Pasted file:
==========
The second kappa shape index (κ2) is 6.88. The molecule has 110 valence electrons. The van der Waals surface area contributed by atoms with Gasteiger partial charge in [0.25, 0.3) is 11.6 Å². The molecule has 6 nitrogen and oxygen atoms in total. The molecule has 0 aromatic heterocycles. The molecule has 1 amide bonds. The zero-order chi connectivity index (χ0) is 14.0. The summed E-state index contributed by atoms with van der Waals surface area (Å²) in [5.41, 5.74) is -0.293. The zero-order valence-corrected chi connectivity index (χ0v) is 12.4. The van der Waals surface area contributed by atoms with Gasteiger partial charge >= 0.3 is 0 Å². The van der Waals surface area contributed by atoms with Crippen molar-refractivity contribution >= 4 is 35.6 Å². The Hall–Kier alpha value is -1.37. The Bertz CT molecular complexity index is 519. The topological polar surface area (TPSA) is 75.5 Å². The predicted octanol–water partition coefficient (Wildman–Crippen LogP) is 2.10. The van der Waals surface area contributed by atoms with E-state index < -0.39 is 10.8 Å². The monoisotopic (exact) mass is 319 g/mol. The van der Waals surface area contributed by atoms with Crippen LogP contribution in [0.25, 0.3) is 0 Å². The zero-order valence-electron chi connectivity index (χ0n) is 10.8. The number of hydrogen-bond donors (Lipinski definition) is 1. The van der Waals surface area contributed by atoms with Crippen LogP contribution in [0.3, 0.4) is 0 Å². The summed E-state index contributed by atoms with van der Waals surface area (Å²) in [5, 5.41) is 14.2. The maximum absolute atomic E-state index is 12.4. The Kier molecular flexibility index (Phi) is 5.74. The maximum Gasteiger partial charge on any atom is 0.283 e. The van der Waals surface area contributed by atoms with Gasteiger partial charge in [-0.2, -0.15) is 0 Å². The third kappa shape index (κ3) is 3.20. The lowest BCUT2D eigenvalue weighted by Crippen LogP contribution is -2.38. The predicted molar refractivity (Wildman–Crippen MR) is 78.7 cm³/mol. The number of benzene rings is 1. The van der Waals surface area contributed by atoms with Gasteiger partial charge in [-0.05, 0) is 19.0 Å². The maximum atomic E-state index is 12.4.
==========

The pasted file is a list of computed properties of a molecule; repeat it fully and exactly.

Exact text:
The second kappa shape index (κ2) is 6.88. The molecule has 110 valence electrons. The van der Waals surface area contributed by atoms with Gasteiger partial charge in [0.25, 0.3) is 11.6 Å². The molecule has 6 nitrogen and oxygen atoms in total. The molecule has 0 aromatic heterocycles. The molecule has 1 amide bonds. The zero-order chi connectivity index (χ0) is 14.0. The summed E-state index contributed by atoms with van der Waals surface area (Å²) in [5.41, 5.74) is -0.293. The zero-order valence-corrected chi connectivity index (χ0v) is 12.4. The van der Waals surface area contributed by atoms with Gasteiger partial charge >= 0.3 is 0 Å². The van der Waals surface area contributed by atoms with Crippen molar-refractivity contribution >= 4 is 35.6 Å². The Hall–Kier alpha value is -1.37. The Bertz CT molecular complexity index is 519. The topological polar surface area (TPSA) is 75.5 Å². The predicted octanol–water partition coefficient (Wildman–Crippen LogP) is 2.10. The van der Waals surface area contributed by atoms with E-state index < -0.39 is 10.8 Å². The monoisotopic (exact) mass is 319 g/mol. The van der Waals surface area contributed by atoms with Crippen LogP contribution in [0.25, 0.3) is 0 Å². The zero-order valence-electron chi connectivity index (χ0n) is 10.8. The number of hydrogen-bond donors (Lipinski definition) is 1. The van der Waals surface area contributed by atoms with Crippen LogP contribution in [0.3, 0.4) is 0 Å². The summed E-state index contributed by atoms with van der Waals surface area (Å²) in [5, 5.41) is 14.2. The maximum absolute atomic E-state index is 12.4. The Kier molecular flexibility index (Phi) is 5.74. The maximum Gasteiger partial charge on any atom is 0.283 e. The van der Waals surface area contributed by atoms with Gasteiger partial charge in [-0.2, -0.15) is 0 Å². The third kappa shape index (κ3) is 3.20. The lowest BCUT2D eigenvalue weighted by Crippen LogP contribution is -2.38. The predicted molar refractivity (Wildman–Crippen MR) is 78.7 cm³/mol. The number of benzene rings is 1. The van der Waals surface area contributed by atoms with Gasteiger partial charge in [-0.05, 0) is 19.0 Å². The maximum atomic E-state index is 12.4.